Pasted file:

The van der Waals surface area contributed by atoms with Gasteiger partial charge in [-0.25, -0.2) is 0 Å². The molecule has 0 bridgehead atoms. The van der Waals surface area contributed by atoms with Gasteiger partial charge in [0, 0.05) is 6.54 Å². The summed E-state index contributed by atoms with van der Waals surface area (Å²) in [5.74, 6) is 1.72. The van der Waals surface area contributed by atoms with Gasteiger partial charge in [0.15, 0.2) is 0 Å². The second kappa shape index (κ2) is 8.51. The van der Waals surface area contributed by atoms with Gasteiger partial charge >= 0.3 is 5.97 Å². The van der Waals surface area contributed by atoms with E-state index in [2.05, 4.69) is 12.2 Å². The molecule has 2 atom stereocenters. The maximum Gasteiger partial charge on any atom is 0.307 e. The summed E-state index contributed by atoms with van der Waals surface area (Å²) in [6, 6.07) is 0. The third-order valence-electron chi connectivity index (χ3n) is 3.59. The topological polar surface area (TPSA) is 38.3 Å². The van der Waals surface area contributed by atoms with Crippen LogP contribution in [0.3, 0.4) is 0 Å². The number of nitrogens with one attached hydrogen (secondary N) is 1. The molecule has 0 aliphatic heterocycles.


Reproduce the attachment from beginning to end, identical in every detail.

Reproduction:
The van der Waals surface area contributed by atoms with Gasteiger partial charge in [-0.25, -0.2) is 0 Å². The molecule has 0 bridgehead atoms. The van der Waals surface area contributed by atoms with Gasteiger partial charge in [0, 0.05) is 6.54 Å². The summed E-state index contributed by atoms with van der Waals surface area (Å²) in [5.74, 6) is 1.72. The van der Waals surface area contributed by atoms with Gasteiger partial charge in [0.15, 0.2) is 0 Å². The second kappa shape index (κ2) is 8.51. The van der Waals surface area contributed by atoms with Gasteiger partial charge >= 0.3 is 5.97 Å². The van der Waals surface area contributed by atoms with E-state index in [2.05, 4.69) is 12.2 Å². The molecule has 2 atom stereocenters. The maximum Gasteiger partial charge on any atom is 0.307 e. The summed E-state index contributed by atoms with van der Waals surface area (Å²) in [6, 6.07) is 0. The third-order valence-electron chi connectivity index (χ3n) is 3.59. The topological polar surface area (TPSA) is 38.3 Å². The van der Waals surface area contributed by atoms with Crippen LogP contribution in [0.3, 0.4) is 0 Å². The number of nitrogens with one attached hydrogen (secondary N) is 1. The molecule has 0 aliphatic heterocycles.